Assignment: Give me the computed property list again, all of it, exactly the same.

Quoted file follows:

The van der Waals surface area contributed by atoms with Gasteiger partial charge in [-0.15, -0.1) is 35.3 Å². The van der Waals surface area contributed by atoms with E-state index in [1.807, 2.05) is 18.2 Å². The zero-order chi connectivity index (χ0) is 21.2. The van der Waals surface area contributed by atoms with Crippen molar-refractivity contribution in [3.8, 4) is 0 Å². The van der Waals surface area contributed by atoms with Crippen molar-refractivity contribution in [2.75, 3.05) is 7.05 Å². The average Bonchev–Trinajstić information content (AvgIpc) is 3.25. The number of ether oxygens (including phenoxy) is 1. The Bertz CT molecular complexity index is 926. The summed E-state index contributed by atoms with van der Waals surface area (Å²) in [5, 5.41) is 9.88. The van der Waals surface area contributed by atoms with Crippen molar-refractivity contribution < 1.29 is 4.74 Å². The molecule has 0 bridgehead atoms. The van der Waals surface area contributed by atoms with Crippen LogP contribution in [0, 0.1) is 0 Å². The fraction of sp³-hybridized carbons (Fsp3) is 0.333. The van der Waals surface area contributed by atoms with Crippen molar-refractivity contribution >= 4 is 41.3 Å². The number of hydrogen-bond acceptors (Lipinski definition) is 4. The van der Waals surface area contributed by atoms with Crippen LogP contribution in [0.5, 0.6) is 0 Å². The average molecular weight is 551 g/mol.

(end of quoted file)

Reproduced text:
The van der Waals surface area contributed by atoms with Gasteiger partial charge in [-0.15, -0.1) is 35.3 Å². The van der Waals surface area contributed by atoms with E-state index in [1.807, 2.05) is 18.2 Å². The zero-order chi connectivity index (χ0) is 21.2. The van der Waals surface area contributed by atoms with Crippen molar-refractivity contribution in [3.8, 4) is 0 Å². The van der Waals surface area contributed by atoms with Crippen molar-refractivity contribution in [2.75, 3.05) is 7.05 Å². The average Bonchev–Trinajstić information content (AvgIpc) is 3.25. The number of ether oxygens (including phenoxy) is 1. The Bertz CT molecular complexity index is 926. The summed E-state index contributed by atoms with van der Waals surface area (Å²) in [5, 5.41) is 9.88. The van der Waals surface area contributed by atoms with Crippen molar-refractivity contribution < 1.29 is 4.74 Å². The molecule has 0 bridgehead atoms. The van der Waals surface area contributed by atoms with Crippen LogP contribution in [0, 0.1) is 0 Å². The fraction of sp³-hybridized carbons (Fsp3) is 0.333. The van der Waals surface area contributed by atoms with Crippen molar-refractivity contribution >= 4 is 41.3 Å². The number of hydrogen-bond acceptors (Lipinski definition) is 4. The van der Waals surface area contributed by atoms with Crippen LogP contribution in [0.5, 0.6) is 0 Å². The average molecular weight is 551 g/mol.